Did we have married bishops in the Church ? Monday, 32nd Week in ordinary time – Titus 1:1-9
The letter of St Paul to the Titus along with the letter to Timothy have been regarded as forming a separate group of letters, different form the other letters of Paul. These along with the letter to Philemon are written to persons and not to the whole Church. In 1Tim 3:15 Paul sets down the reason for writing these letters, “if I am delayed, you may know how one ought to behave in the household of God.” It came to be seen that these letters have an important message for the Church.
The first name given to these letters was ‘Pontifical Letters’, that is, they were written by the ‘pontifex’, the priest, the controller of the Church. Gradually they came to be called the Pastoral Epistles The letters deal with the care and organization of the flock of God; they give instructions as to how God’s house should be administered, as to what kind of leaders the pastors of the Church should be, and as to how the threats which endanger the purity of the Christian faith and life should be dealt with. What is interesting in these letters is the picture that we get of an infant Church. Caught in a ‘sea of paganism,’ the early Christians were constantly lured back to their old ways.
We know little about Titus. He had been a companion of Paul, and was a Greek whom Paul did not require to be circumcised (Galatians 2:3). Paul regarded him as “my true child, according to a common faith” (Titus 1:4). Paul had left Titus in Crete to “set in order the things that were lacking, and to appoint elders in every city” (Titus 1:5). Tradition holds that Titus became the first bishop of Crete. Crete is the largest of the Greek islands, and is approximately 100 miles (160 km) south of the Greek mainland.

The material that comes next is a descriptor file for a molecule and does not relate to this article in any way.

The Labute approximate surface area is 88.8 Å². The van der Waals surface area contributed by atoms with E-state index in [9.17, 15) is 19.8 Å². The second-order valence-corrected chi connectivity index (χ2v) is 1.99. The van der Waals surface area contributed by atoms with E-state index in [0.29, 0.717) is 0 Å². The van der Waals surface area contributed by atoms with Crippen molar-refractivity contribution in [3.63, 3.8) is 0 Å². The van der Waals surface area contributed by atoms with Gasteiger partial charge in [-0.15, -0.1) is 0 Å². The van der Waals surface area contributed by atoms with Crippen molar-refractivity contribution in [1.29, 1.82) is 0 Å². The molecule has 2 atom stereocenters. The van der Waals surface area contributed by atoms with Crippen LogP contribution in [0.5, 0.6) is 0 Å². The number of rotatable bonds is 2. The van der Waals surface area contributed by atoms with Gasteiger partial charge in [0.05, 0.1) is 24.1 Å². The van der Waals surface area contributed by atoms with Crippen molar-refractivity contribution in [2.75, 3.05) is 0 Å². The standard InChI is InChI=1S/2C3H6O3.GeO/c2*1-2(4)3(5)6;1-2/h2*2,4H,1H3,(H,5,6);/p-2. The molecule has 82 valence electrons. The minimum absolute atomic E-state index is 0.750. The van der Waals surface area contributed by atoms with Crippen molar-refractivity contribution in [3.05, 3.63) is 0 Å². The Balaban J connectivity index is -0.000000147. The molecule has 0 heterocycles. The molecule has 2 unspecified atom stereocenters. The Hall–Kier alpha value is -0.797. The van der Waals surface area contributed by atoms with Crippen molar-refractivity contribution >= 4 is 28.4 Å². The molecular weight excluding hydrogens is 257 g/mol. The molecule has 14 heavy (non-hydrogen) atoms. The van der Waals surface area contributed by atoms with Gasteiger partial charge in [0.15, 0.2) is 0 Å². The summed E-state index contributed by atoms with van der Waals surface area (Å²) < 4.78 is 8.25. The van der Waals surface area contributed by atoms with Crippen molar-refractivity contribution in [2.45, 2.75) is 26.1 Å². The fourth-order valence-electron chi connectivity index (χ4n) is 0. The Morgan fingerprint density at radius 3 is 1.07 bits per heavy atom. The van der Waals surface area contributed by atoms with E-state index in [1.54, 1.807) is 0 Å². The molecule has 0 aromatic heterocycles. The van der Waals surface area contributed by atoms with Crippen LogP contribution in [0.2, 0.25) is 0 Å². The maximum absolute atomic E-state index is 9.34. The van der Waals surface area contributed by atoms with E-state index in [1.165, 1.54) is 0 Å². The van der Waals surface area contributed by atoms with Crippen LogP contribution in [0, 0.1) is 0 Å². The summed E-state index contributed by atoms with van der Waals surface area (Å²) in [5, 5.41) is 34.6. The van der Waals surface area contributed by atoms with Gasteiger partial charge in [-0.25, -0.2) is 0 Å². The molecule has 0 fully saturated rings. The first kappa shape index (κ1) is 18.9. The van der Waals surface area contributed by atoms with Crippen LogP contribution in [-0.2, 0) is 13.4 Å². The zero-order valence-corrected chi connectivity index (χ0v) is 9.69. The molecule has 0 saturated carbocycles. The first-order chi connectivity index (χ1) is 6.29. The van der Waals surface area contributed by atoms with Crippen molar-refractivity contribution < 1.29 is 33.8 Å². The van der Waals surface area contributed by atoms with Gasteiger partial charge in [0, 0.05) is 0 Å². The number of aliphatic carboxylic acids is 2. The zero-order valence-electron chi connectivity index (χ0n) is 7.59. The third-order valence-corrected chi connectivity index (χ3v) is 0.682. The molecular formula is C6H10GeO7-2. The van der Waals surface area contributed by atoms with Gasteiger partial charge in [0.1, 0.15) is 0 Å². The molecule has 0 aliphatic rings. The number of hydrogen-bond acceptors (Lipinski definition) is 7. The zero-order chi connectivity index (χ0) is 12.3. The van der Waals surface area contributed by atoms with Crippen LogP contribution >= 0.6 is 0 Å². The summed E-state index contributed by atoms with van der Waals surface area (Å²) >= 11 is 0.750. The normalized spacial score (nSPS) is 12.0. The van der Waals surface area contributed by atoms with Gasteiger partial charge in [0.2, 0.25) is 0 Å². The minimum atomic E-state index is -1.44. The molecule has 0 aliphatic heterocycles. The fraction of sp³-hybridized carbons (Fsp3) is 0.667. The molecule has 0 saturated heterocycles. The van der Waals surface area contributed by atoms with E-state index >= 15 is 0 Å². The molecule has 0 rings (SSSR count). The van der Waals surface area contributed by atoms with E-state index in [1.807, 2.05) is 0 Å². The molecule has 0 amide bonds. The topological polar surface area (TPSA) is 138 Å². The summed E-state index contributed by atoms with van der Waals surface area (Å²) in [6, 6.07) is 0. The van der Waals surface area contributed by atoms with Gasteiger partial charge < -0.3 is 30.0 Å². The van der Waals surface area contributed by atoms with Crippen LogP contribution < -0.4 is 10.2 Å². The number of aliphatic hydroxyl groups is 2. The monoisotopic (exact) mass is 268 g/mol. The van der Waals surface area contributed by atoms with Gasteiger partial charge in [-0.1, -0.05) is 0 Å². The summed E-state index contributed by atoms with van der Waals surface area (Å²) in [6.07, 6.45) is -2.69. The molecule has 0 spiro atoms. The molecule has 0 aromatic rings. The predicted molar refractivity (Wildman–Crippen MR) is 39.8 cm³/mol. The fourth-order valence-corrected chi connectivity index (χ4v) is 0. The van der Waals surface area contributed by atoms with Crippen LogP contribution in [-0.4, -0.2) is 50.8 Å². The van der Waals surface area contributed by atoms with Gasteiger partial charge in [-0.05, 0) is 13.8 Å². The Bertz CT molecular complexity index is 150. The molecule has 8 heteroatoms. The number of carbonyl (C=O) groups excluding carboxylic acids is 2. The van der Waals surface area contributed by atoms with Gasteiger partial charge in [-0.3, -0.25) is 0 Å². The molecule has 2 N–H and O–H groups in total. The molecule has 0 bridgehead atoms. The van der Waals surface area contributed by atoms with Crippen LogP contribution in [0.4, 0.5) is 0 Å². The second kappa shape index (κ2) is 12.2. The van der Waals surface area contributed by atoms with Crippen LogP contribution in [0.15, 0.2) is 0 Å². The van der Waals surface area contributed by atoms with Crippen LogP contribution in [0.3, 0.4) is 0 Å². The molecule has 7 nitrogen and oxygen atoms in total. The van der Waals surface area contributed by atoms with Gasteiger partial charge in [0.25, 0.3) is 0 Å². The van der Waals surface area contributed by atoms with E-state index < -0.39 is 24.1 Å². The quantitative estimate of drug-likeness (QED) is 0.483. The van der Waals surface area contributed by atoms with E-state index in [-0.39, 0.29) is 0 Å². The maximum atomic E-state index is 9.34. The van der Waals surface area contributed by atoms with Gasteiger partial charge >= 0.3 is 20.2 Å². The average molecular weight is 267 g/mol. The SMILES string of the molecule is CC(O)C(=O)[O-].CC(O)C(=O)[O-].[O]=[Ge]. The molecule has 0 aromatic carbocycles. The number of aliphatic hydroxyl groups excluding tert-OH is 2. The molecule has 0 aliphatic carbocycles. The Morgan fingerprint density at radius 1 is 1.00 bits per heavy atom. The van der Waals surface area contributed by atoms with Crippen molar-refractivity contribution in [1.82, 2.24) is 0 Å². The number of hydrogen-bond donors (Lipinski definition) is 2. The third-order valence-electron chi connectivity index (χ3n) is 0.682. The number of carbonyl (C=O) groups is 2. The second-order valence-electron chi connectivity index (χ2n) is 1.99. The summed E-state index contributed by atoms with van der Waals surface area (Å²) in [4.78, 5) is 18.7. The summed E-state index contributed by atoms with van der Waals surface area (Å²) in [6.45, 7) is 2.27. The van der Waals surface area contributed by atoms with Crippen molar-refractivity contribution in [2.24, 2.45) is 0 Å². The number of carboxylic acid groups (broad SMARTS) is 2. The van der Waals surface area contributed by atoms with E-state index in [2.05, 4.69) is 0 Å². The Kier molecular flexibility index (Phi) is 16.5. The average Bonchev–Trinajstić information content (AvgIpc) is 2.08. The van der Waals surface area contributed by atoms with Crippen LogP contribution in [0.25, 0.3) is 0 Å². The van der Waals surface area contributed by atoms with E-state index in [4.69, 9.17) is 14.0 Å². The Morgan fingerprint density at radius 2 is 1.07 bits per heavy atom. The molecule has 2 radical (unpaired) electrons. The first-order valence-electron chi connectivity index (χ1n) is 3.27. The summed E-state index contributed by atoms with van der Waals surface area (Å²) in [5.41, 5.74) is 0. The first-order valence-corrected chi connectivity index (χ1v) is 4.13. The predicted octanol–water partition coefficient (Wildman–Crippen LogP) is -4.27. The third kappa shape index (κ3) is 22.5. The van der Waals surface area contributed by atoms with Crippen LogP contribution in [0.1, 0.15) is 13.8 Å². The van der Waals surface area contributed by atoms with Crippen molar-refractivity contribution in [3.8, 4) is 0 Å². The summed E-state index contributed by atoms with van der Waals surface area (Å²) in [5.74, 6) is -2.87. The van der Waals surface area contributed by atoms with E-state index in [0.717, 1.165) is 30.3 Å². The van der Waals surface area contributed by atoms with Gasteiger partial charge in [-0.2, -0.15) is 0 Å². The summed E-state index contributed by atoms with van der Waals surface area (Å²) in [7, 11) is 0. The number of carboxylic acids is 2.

Our text of today is part of a letter that spans three very small chapters; no more than a page and a half of our Bibles. The letter opens with Paul’s Address and greeting (1:1-4). The introduction is a disproportionately lengthy greeting. Paul begins by saying that his teaching is in continuity with the faith of all those chosen by God, to be transmitted to God’s elect, namely the Christian community. What Paul is transmitting is the clear knowledge of the truth as opposed to the knowledge of the heretics. This is a formula used in the pastorals to indicate the truth revealed by God. This knowledge of truth is in accordance with godliness or piety (eusebeia in Greek)
Paul is addressing the letter to Titus whom he address as “his loyal child ion the faith. Some translations have this as “true child or legitimate child.” Titus is a true heir because he accepts and promotes the faith as proclaimed by Paul. Titus is given a charge in verse 5. “This is why I left you in Crete, that you might amend what was defective, and appoint elders in every town as I directed you.” This is a sole mention of a missionary visit by Paul to the island of Crete. Acts 27:8-12 records only a brief stopover at the harbour of Fair Havens. It was under Paul’s direct instructions that Titus was to establish collegial groups of elders and presbyters in each city. This structure of elders and presbyters was borrowed from Judaism.